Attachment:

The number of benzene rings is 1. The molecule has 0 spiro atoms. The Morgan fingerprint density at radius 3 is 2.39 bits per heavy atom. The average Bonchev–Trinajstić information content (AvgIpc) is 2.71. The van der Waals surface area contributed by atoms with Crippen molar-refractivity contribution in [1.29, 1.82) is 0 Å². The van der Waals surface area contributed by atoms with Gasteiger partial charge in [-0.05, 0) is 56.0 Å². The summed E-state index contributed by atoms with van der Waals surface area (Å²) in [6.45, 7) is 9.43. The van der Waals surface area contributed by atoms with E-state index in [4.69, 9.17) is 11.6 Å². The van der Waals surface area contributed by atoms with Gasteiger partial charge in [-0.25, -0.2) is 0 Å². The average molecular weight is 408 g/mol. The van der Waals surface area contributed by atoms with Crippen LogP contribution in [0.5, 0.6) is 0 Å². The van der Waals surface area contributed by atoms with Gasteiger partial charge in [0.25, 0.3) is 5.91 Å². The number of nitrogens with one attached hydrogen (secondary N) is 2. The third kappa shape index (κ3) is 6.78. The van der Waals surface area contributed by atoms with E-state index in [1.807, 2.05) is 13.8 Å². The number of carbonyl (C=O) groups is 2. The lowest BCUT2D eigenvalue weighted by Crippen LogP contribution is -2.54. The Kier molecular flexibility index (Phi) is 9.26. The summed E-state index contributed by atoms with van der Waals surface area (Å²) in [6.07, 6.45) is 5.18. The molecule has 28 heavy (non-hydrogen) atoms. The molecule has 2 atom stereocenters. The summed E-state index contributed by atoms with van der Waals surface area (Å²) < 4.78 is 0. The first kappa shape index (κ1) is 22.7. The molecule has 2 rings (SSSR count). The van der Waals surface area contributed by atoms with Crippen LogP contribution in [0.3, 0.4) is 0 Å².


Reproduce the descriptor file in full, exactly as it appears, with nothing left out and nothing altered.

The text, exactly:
The number of benzene rings is 1. The molecule has 0 spiro atoms. The Morgan fingerprint density at radius 3 is 2.39 bits per heavy atom. The average Bonchev–Trinajstić information content (AvgIpc) is 2.71. The van der Waals surface area contributed by atoms with Crippen molar-refractivity contribution in [1.29, 1.82) is 0 Å². The van der Waals surface area contributed by atoms with Gasteiger partial charge in [-0.05, 0) is 56.0 Å². The summed E-state index contributed by atoms with van der Waals surface area (Å²) in [6.45, 7) is 9.43. The van der Waals surface area contributed by atoms with E-state index in [4.69, 9.17) is 11.6 Å². The van der Waals surface area contributed by atoms with Gasteiger partial charge in [-0.25, -0.2) is 0 Å². The average molecular weight is 408 g/mol. The van der Waals surface area contributed by atoms with Crippen LogP contribution in [0.5, 0.6) is 0 Å². The van der Waals surface area contributed by atoms with Gasteiger partial charge in [0.25, 0.3) is 5.91 Å². The number of nitrogens with one attached hydrogen (secondary N) is 2. The third kappa shape index (κ3) is 6.78. The van der Waals surface area contributed by atoms with E-state index in [1.807, 2.05) is 13.8 Å². The number of carbonyl (C=O) groups is 2. The lowest BCUT2D eigenvalue weighted by Crippen LogP contribution is -2.54. The Kier molecular flexibility index (Phi) is 9.26. The summed E-state index contributed by atoms with van der Waals surface area (Å²) in [6.07, 6.45) is 5.18. The molecule has 28 heavy (non-hydrogen) atoms. The molecule has 2 atom stereocenters. The summed E-state index contributed by atoms with van der Waals surface area (Å²) < 4.78 is 0. The first kappa shape index (κ1) is 22.7. The molecule has 2 rings (SSSR count). The van der Waals surface area contributed by atoms with Crippen LogP contribution in [0.3, 0.4) is 0 Å².